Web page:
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March/April 2015

9

and looting were their strong suits; modesty was not. Slab-

like stone plaques, many as tall or taller than a person, like

the one in the exhibit picturing a hawk-headed guardian

spirit that once was brightly painted, adorned Nimrud’s

Northwest Palace. Nearly all bore what scholars call the

Standard Inscription exalting Ashurnasirpal

ii

, “king of the

world, king of Assyria ... the mighty warrior … whose hand

has conquered all lands.”

One of those conquered lands was the kingdom of Urartu,

north of Assyria, in what is now eastern Turkey and Armenia.

Famed for their metalwork, Urartians fashioned weapons,

helmets and shields embellished with lion-headed serpents and

sacred trees to ward off evil in general and their Assyrian foes

in particular. Bashed, bent and ripped with gaping holes from

spear thrusts, one magnificent, burnished shield on display

illustrated an object lesson in defeat. “This is just a taste of

what it must have been like to go to war against the Assyrians,”

Aruz wrily observed as we regarded the crumpled armor.

But it was the gruesome depiction of the battle of Til Tuba,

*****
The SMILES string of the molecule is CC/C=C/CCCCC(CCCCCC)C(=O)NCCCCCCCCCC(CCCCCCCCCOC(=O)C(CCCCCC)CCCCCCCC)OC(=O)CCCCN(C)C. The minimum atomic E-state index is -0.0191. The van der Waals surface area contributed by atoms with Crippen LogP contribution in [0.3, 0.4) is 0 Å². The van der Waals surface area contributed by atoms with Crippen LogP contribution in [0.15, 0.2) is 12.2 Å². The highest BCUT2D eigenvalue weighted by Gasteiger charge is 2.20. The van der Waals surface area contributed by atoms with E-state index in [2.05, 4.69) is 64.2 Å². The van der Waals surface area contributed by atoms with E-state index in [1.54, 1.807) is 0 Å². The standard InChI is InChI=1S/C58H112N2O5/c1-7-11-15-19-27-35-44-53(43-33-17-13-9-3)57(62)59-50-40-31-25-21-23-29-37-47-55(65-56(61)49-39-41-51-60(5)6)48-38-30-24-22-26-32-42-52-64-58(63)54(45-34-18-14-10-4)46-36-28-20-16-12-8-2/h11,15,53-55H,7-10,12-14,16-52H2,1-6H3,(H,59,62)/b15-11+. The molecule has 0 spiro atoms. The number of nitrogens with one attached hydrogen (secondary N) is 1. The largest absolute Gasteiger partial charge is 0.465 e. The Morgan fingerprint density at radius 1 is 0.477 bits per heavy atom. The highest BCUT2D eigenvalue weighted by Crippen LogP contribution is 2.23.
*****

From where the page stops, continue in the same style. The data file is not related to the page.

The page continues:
in what is now southern Iran, that most forcefully drove

home Assyia’s take-no-prisoners battle ethos. This wall-sized,

almost panoramic relief, more than two meters high and

nearly five-and-a-half wide, details more than a dozen brutal

scenes: In one, the Elamite king Teumann and his eldest son

are beheaded in front of one another, surrounded by a fray of

upended chariots and carnage; in another, Assyrians force the

Elamites’ Babylonian allies to their knees to grind the bones

of their own ancestors in humiliation.

More tranquil scenes of daily life were not generally regarded

as worth the effort of sculpture: War, hunting, invoking gods and

Showing that cross-pollination was nothing particularly new even

in the late Bronze Age, this ivory game box depicting a chariot

hunt dates from 1250-1100

bce

. Found on Cyprus at Enkomi, it

displays Aegean, Canaanite, Egyptian and Mesopotamian motifs

and styles.

Around the seventh century

bce

, Phoenician craft workers near

Cádiz and Seville incised and carved numerous ivory and bone

objects in Near Eastern styles, including this 13-centimeter (5")

plaque that shows a griffin, a hunter and a lion.

TOP: THE HISPANIC SOCIETY OF AMERICA; RIGHT: THE BRITISH MUSEUM; OPPOSITE: (NECKLACE) L’INSTITUT NATIONAL DU PATRIMOINE, TUNIS;

(FRAGMENT) METROPOLITAN MUSEUM OF ART; (BOWL) BRUCE WHITE